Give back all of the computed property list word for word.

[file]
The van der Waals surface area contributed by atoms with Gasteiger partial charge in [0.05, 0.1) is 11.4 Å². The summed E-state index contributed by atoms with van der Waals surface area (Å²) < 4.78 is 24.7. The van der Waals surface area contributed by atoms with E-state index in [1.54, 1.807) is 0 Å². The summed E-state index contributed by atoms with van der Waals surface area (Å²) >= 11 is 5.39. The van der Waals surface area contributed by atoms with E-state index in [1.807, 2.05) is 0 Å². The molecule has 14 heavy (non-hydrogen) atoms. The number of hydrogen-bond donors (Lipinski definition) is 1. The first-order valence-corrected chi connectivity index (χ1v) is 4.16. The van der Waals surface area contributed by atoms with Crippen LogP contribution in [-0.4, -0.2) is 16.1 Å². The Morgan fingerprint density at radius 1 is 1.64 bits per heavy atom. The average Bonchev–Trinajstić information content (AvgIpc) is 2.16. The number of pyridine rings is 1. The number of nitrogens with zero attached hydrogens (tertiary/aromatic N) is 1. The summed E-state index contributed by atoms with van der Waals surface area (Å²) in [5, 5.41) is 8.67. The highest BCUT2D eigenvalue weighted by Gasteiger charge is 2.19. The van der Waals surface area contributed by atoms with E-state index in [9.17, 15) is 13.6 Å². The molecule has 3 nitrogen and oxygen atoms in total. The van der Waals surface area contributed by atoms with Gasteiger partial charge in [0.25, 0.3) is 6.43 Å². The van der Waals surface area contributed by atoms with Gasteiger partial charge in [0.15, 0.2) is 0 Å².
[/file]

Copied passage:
The van der Waals surface area contributed by atoms with Gasteiger partial charge in [0.05, 0.1) is 11.4 Å². The summed E-state index contributed by atoms with van der Waals surface area (Å²) < 4.78 is 24.7. The van der Waals surface area contributed by atoms with E-state index in [1.54, 1.807) is 0 Å². The summed E-state index contributed by atoms with van der Waals surface area (Å²) >= 11 is 5.39. The van der Waals surface area contributed by atoms with E-state index in [1.807, 2.05) is 0 Å². The molecule has 14 heavy (non-hydrogen) atoms. The number of hydrogen-bond donors (Lipinski definition) is 1. The first-order valence-corrected chi connectivity index (χ1v) is 4.16. The van der Waals surface area contributed by atoms with Crippen LogP contribution in [-0.4, -0.2) is 16.1 Å². The Morgan fingerprint density at radius 1 is 1.64 bits per heavy atom. The average Bonchev–Trinajstić information content (AvgIpc) is 2.16. The number of pyridine rings is 1. The number of nitrogens with zero attached hydrogens (tertiary/aromatic N) is 1. The summed E-state index contributed by atoms with van der Waals surface area (Å²) in [5, 5.41) is 8.67. The highest BCUT2D eigenvalue weighted by Gasteiger charge is 2.19. The van der Waals surface area contributed by atoms with E-state index in [9.17, 15) is 13.6 Å². The molecule has 3 nitrogen and oxygen atoms in total. The van der Waals surface area contributed by atoms with Gasteiger partial charge in [0.25, 0.3) is 6.43 Å². The van der Waals surface area contributed by atoms with Gasteiger partial charge in [0.15, 0.2) is 0 Å².